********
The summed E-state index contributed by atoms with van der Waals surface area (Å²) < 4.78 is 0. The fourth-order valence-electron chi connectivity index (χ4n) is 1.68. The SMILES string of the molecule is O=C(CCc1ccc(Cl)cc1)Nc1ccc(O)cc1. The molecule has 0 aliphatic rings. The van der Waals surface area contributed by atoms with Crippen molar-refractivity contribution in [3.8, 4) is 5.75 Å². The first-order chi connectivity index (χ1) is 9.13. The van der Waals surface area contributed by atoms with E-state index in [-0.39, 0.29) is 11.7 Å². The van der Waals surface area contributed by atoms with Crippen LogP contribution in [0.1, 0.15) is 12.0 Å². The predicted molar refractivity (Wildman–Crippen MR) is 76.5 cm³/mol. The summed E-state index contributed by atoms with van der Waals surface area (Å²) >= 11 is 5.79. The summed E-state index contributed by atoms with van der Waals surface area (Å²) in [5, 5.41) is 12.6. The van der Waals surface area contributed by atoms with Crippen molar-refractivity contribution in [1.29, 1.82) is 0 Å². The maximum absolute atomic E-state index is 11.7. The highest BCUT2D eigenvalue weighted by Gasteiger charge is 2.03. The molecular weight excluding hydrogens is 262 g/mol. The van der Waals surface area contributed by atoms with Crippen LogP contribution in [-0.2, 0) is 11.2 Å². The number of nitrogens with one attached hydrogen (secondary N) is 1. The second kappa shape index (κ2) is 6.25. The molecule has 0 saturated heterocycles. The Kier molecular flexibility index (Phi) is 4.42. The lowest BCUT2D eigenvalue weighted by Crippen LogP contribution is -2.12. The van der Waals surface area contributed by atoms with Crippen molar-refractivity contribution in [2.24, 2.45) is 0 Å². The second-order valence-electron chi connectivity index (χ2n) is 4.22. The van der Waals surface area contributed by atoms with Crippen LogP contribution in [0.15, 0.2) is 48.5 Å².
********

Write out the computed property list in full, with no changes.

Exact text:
The summed E-state index contributed by atoms with van der Waals surface area (Å²) < 4.78 is 0. The fourth-order valence-electron chi connectivity index (χ4n) is 1.68. The SMILES string of the molecule is O=C(CCc1ccc(Cl)cc1)Nc1ccc(O)cc1. The molecule has 0 aliphatic rings. The van der Waals surface area contributed by atoms with Crippen molar-refractivity contribution in [3.8, 4) is 5.75 Å². The first-order chi connectivity index (χ1) is 9.13. The van der Waals surface area contributed by atoms with E-state index in [-0.39, 0.29) is 11.7 Å². The van der Waals surface area contributed by atoms with Crippen LogP contribution in [0.1, 0.15) is 12.0 Å². The predicted molar refractivity (Wildman–Crippen MR) is 76.5 cm³/mol. The summed E-state index contributed by atoms with van der Waals surface area (Å²) >= 11 is 5.79. The summed E-state index contributed by atoms with van der Waals surface area (Å²) in [5, 5.41) is 12.6. The van der Waals surface area contributed by atoms with Crippen molar-refractivity contribution in [1.29, 1.82) is 0 Å². The maximum absolute atomic E-state index is 11.7. The highest BCUT2D eigenvalue weighted by Gasteiger charge is 2.03. The molecular weight excluding hydrogens is 262 g/mol. The van der Waals surface area contributed by atoms with Crippen LogP contribution in [-0.2, 0) is 11.2 Å². The number of nitrogens with one attached hydrogen (secondary N) is 1. The second kappa shape index (κ2) is 6.25. The molecule has 0 saturated heterocycles. The Kier molecular flexibility index (Phi) is 4.42. The lowest BCUT2D eigenvalue weighted by Crippen LogP contribution is -2.12. The van der Waals surface area contributed by atoms with Crippen molar-refractivity contribution in [2.24, 2.45) is 0 Å². The second-order valence-electron chi connectivity index (χ2n) is 4.22. The van der Waals surface area contributed by atoms with Crippen LogP contribution in [0.15, 0.2) is 48.5 Å².